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Printed: 24/02/2024
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Last updated: 28/08/2023

Whānau or family meeting following family group conference referrals on section 14(1)(e) grounds

A whānau or family meeting should be held within 7 working days for every section 14(1)(e) family group conference referral intake so whānau or family can consider the initial supports and services that might be required to reduce the risk of reoffending.

Background

When Police refer te tamaiti to a youth justice coordinator as a result of their offending, their needs are generally multiple and complex and there are serious concerns for their oranga (wellbeing). Their offending behaviour has escalated (in number, nature, magnitude) and coordinated support is urgently required.

Family group conferences currently take over 50 days to be held for tamariki who have offended. During this time, it is common for te tamaiti to continue offending until appropriate supports and services have been agreed at a family group conference.

New policy has been introduced that requires a whānau or family meeting to be held within 7 working days for every section 14(1)(e) family group conference referral intake. The meeting will provide an opportunity for whānau or family to come together quickly to consider the initial supports and services that might be required for te tamaiti and their whānau or family to reduce the risk of further offending while the family group conference is being convened.

Policy: Convening the youth justice family group conference

When a whānau or family meeting should take place

When a youth justice coordinator receives a referral for a family group conference under section 14(1)(e) grounds, they need to ensure that a whānau or family meeting takes place.

This meeting needs to be held within 7 working days of the referral consultation between Police and the youth justice coordinator.

The youth justice coordinator is not responsible for arranging or facilitating the meeting – just for ensuring it takes place. This does not prevent them from arranging and facilitating this meeting if they are the most appropriate person to do so.

Responsibility for the whānau or family meeting

As soon as the referral consultation has been completed between the youth justice coordinator and the Police, the youth justice coordinator and youth justice supervisor decide who is the most appropriate person to arrange the meeting.

The most appropriate person could be the youth justice social worker, the care and protection social worker, the kairaranga ā-whānau, the youth justice coordinator, or any other person deemed appropriate based on their relationship with the whānau or family.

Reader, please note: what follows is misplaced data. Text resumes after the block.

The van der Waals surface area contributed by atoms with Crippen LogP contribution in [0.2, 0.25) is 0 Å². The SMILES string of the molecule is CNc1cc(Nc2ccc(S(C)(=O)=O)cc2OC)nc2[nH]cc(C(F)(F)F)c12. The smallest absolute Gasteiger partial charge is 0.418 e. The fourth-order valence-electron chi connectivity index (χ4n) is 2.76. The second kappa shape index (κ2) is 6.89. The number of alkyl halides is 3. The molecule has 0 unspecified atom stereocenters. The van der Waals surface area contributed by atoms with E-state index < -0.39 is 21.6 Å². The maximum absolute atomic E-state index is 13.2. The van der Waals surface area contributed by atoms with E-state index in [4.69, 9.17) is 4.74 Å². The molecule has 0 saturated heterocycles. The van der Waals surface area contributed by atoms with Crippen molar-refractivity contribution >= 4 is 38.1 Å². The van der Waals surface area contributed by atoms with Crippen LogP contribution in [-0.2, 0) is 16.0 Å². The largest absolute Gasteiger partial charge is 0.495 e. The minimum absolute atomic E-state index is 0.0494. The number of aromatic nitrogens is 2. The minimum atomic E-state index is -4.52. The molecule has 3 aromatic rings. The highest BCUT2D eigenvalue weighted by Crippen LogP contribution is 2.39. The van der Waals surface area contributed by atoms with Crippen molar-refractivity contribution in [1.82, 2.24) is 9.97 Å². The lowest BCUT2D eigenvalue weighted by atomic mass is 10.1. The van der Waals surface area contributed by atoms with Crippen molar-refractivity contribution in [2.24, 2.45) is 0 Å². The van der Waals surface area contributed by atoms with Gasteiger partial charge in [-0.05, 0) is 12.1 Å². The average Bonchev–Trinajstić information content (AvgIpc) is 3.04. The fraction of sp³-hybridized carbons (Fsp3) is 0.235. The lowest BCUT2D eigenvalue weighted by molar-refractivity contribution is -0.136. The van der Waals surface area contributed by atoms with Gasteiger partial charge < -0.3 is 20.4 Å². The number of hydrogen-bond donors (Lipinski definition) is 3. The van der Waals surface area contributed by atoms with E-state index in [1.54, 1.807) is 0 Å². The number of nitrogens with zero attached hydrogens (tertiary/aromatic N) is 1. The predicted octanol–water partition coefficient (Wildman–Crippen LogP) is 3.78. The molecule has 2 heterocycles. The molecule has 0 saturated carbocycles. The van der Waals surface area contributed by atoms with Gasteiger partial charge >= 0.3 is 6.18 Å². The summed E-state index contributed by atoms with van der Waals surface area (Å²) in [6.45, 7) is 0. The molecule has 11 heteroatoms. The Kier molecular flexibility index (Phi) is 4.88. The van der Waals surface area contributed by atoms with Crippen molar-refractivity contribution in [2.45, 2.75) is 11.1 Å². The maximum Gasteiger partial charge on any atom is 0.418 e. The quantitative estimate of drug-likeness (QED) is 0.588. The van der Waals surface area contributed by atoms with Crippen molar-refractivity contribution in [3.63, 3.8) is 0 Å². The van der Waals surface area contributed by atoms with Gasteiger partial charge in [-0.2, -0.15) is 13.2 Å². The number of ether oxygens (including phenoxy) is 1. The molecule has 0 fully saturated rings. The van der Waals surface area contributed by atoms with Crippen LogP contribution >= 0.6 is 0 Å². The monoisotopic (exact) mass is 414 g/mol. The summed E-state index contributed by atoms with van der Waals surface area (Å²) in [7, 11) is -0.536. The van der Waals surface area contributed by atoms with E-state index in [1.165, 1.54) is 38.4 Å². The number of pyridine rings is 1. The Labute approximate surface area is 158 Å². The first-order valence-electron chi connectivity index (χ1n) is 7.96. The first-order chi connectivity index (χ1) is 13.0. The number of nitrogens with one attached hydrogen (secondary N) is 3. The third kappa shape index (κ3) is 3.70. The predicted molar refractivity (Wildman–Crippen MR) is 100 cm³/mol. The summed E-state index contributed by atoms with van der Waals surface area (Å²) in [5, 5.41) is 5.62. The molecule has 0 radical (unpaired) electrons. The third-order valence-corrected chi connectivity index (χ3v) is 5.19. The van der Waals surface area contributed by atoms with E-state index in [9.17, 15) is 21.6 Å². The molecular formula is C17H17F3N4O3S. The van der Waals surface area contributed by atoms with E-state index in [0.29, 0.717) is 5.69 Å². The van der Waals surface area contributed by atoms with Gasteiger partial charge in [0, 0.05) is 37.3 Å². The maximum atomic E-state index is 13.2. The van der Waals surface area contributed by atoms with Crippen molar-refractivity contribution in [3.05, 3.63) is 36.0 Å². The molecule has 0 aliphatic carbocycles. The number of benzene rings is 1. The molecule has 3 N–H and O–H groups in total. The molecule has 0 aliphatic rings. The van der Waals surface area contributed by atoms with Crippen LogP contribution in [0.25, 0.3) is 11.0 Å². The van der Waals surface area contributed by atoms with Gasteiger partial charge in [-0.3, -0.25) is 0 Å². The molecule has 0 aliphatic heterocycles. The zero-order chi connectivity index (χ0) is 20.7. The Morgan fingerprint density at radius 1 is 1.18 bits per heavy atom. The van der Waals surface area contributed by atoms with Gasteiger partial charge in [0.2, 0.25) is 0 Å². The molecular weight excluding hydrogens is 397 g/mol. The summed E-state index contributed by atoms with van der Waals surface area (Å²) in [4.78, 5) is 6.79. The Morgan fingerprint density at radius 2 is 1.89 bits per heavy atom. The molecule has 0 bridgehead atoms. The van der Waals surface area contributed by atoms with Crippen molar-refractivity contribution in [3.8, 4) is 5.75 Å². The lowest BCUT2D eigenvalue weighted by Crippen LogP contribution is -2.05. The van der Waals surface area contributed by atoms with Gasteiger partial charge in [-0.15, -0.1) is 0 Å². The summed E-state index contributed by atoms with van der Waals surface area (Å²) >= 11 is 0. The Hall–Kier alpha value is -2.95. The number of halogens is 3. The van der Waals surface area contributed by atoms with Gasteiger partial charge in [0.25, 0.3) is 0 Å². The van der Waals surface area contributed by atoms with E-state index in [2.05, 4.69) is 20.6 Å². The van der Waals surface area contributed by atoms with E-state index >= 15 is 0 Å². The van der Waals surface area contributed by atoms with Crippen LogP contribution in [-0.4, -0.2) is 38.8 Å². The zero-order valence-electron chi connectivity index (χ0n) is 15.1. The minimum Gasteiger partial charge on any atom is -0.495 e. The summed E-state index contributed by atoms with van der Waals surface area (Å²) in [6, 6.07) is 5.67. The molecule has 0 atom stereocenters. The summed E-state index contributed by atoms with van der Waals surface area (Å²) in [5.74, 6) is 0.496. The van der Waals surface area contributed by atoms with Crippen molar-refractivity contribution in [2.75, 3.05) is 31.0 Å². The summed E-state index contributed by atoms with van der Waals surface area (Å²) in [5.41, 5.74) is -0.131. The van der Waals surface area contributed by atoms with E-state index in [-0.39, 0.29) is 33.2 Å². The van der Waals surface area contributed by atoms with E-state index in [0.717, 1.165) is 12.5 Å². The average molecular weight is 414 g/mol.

Purpose of the whānau or family meeting

We want to reduce the risk of te tamaiti reoffending before their family group conference has been held so the purpose of the whānau or family meeting is for us to come together early with the whānau or family to consider immediate safety and support needs.

In this meeting we would explore and identify strategies, supports and services to ensure the immediate safety and oranga of te tamaiti and their whānau or family, victims and the general public, and to prevent reoffending behaviour until these can be considered more fully at the family group conference. 

When arranging the meeting, we must ensure that the whānau or family understands the purpose of this meeting and that it does not replace the family group conference. 

Like with a family group conference, we can provide whānau or family with assistance to attend and participate in the meeting.

Attendees at the whānau or family meeting

The whānau or family meeting will include:  

  • te tamaiti 
  • their whānau or family, including significant members of their hapū, iwi or family group 
  • the youth justice coordinator 
  • the social worker(s) or supervisor (if the social worker is unable to attend).

The whānau or family meeting could include: 

  • any support people identified by the whānau or family 
  • key community or agency support networks by consent of the whānau or family. 

With the consent of the whānau or family, the Police may attend the meeting as referrer and information provider.

What a whānau or family meeting should consider

The whānau or family meeting should consider:  

  • the immediate oranga (wellbeing) and safety needs of te tamaiti and their whānau or family 
  • what strategies, supports and services will be used to ensure the oranga and safety of te tamaiti and their whānau or family  
  • the concerns around the alleged offending behaviours, including underlying causes 
  • what strategies, services and supports will be used to prevent reoffending
  • whether there are any other care or protection concerns 
  • what health and/or education assessments are required and gaining consent for these referrals
  • how the oranga and safety of victims and the community will be assured.

The whānau or family meeting must:

  • use cultural practices appropriate to the culture of te tamaiti or rangatahi, and their family, whānau, hapū, iwi or family group 
  • ensure the whānau or family are at the centre of the decision-making process 
  • listen to the views of te tamaiti.

All parties, including the Police, must be informed about the outcome of the meeting before the family group conference.

Recording

The person responsible for arranging the meeting records the outcome of the meeting in CYRAS using the casenote title 'Section 14(1)(e) pre-family group conference whānau or family meeting'.

The casenote records any strategies, supports or services that have been confirmed, and includes the details of the people who attended the meeting and their relationship to te tamaiti.